Apple TV the king of set-top boxes, says report

The device, which launched last year, will own 32 percent of the set-top box market by the end of this year, Strategy Analytics predicts.

The Apple TV is the top set-top box, but it doesn't have much of a market to stake claim to.
The Apple TV is the top set-top box, but it doesn't have much of a market to stake claim to. Donald Bell/CNET

The Apple TV might still be a hobby, but it's the king of the set-top box market, researcher Strategy Analytics says.

By the end of the year, worldwide set-top box sales are expected to hit nearly 12 million units, the research firm said yesterday. Apple is expected to sell about 4 million Apple TV units this year, giving it 32 percent market share and the lead against countless other products vying for control in that space, including Roku's line of devices.

Apple launched its latest Apple TV last year. The device allows users to stream movies, television shows, and music, and includes access to a host of services, including Netflix. It's currently on sale for $99.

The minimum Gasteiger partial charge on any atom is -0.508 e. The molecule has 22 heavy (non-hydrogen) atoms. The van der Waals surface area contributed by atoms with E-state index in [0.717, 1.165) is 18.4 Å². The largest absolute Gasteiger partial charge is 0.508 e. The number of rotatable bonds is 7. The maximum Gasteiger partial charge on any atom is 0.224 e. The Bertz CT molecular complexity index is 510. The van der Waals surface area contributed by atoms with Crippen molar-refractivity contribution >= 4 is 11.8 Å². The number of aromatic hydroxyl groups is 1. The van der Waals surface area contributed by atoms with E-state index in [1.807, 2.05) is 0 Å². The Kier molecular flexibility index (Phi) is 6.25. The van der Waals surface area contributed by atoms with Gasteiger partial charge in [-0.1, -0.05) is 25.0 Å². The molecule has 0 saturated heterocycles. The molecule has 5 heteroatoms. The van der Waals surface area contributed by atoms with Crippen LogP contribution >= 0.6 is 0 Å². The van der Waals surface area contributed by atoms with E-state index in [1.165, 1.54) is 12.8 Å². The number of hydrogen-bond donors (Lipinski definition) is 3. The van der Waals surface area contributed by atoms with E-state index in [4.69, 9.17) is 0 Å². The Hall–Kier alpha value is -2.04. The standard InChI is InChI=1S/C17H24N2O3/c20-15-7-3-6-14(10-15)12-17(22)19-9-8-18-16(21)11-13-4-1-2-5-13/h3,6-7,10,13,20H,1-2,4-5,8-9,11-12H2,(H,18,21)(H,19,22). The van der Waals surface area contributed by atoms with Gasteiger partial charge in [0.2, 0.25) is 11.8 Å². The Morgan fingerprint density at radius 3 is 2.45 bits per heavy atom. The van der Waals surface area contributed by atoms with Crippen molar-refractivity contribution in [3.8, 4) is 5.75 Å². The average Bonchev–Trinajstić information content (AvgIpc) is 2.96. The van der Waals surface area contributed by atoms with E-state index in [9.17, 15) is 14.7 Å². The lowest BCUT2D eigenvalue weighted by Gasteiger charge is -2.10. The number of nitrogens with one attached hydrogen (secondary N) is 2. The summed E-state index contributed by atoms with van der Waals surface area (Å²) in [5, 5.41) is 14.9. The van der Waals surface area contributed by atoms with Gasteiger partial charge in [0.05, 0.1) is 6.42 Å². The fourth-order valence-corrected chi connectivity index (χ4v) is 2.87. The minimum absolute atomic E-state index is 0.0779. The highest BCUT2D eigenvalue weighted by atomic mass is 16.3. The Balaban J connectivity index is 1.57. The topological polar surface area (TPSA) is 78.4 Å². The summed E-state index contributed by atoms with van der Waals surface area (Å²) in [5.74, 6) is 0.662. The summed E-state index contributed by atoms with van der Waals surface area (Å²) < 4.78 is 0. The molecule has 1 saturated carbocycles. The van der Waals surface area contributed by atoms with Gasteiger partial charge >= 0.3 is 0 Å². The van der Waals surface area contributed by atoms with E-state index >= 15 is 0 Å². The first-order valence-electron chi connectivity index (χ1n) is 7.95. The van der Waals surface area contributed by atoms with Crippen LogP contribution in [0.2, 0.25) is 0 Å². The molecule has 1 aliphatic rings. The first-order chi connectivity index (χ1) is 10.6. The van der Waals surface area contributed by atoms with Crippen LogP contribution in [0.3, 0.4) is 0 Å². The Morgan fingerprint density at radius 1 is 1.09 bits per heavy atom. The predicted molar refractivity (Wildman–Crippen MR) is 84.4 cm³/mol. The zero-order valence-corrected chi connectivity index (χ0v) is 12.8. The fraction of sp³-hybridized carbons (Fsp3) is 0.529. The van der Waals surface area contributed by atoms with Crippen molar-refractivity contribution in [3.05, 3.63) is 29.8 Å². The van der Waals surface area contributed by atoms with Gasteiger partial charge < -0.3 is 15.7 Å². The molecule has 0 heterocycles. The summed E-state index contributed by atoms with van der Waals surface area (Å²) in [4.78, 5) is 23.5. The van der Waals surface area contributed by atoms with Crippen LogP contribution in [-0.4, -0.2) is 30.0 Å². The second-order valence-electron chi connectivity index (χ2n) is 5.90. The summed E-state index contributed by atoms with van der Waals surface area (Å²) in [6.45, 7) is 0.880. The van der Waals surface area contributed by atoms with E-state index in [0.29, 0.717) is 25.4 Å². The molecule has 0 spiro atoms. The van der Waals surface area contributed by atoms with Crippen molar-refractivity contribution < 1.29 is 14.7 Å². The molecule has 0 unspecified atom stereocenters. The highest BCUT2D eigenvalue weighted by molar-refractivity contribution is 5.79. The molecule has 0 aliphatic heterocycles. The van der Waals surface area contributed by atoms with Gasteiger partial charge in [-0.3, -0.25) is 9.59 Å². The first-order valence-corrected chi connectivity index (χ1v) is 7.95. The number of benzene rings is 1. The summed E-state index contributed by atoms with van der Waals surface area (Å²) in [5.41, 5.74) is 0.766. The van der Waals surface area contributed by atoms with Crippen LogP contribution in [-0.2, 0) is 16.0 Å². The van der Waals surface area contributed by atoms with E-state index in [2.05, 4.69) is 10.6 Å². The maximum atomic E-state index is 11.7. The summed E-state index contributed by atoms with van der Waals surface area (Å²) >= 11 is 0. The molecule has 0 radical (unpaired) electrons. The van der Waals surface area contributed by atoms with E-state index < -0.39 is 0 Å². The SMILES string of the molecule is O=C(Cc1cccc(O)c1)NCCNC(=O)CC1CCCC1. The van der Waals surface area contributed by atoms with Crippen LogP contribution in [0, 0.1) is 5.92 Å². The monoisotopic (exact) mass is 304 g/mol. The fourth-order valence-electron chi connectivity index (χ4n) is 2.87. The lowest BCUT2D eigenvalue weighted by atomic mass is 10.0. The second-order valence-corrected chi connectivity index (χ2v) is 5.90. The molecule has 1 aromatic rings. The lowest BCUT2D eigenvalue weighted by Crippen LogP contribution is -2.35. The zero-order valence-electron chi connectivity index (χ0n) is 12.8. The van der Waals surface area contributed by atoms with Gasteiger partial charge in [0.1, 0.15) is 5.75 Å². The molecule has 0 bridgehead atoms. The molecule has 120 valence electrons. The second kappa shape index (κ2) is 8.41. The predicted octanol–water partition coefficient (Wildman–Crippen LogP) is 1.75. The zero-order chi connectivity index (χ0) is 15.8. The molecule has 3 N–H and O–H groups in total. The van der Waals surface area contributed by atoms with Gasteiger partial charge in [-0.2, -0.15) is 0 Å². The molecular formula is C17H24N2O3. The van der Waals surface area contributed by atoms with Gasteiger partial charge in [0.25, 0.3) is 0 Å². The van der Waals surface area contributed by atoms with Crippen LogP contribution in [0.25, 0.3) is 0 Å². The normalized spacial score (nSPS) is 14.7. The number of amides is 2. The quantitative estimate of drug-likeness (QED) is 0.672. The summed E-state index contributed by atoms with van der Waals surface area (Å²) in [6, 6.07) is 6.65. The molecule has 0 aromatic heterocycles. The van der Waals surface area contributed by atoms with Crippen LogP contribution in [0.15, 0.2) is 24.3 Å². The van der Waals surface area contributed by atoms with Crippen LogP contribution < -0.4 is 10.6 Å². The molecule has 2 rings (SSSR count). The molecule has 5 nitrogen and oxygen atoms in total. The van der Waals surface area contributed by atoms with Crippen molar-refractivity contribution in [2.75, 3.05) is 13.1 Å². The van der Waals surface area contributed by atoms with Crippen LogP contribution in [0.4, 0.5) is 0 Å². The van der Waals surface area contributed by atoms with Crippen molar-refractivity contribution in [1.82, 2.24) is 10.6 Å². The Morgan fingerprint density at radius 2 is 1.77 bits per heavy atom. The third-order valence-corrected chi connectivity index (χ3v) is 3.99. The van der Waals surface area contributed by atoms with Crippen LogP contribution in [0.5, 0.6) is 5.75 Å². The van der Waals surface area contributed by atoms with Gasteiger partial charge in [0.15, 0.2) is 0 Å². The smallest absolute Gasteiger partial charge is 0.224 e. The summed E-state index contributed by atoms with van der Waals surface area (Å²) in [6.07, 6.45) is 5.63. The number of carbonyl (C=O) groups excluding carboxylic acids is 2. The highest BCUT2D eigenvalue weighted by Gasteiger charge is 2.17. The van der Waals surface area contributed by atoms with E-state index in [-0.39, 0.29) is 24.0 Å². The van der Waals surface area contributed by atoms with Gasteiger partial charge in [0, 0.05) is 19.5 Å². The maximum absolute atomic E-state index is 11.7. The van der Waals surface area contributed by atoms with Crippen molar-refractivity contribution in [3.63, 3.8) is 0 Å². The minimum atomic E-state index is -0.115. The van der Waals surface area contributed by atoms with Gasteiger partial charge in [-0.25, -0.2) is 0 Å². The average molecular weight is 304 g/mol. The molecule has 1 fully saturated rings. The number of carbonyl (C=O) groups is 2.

When Apple announced the new Apple TV last year , the company made it clear that it was no longer the "hobby" Steve Jobs had called its predecessor. But over the last year, the Apple TV has been largely ignored by the iPhone maker, making some wonder if it might still deserve that title .

Apple's apparent apathy might be hurting the wider market. Strategy Analytics said in its report that 8 percent of American households have a set-top box connected to their televisions. In Europe, that figure is 7 percent.

Even worse, next year, Apple might not do much to help that market, if the latest rumors suggesting the company is looking to launch a television are true.

Late last month, Piper Jaffray analyst Gene Munster said that Apple will launch its long-rumored television in 2012 , complete with all the services found in the Apple TV (and then some). At the Business Insider Ignition: Future of Media Conference, Munster said that Apple believes consumers want an all-in-one television that isn't tied down to an external box, like the Apple TV.

For its part, Apple hasn't confirmed that it's planning to launch a television. However, Apple co-founder Steve Jobs told his biographer Walter Isaacson that he had "cracked" the code for delivering a fully integrated television, prompting many to believe the set is coming sooner rather than later.

 

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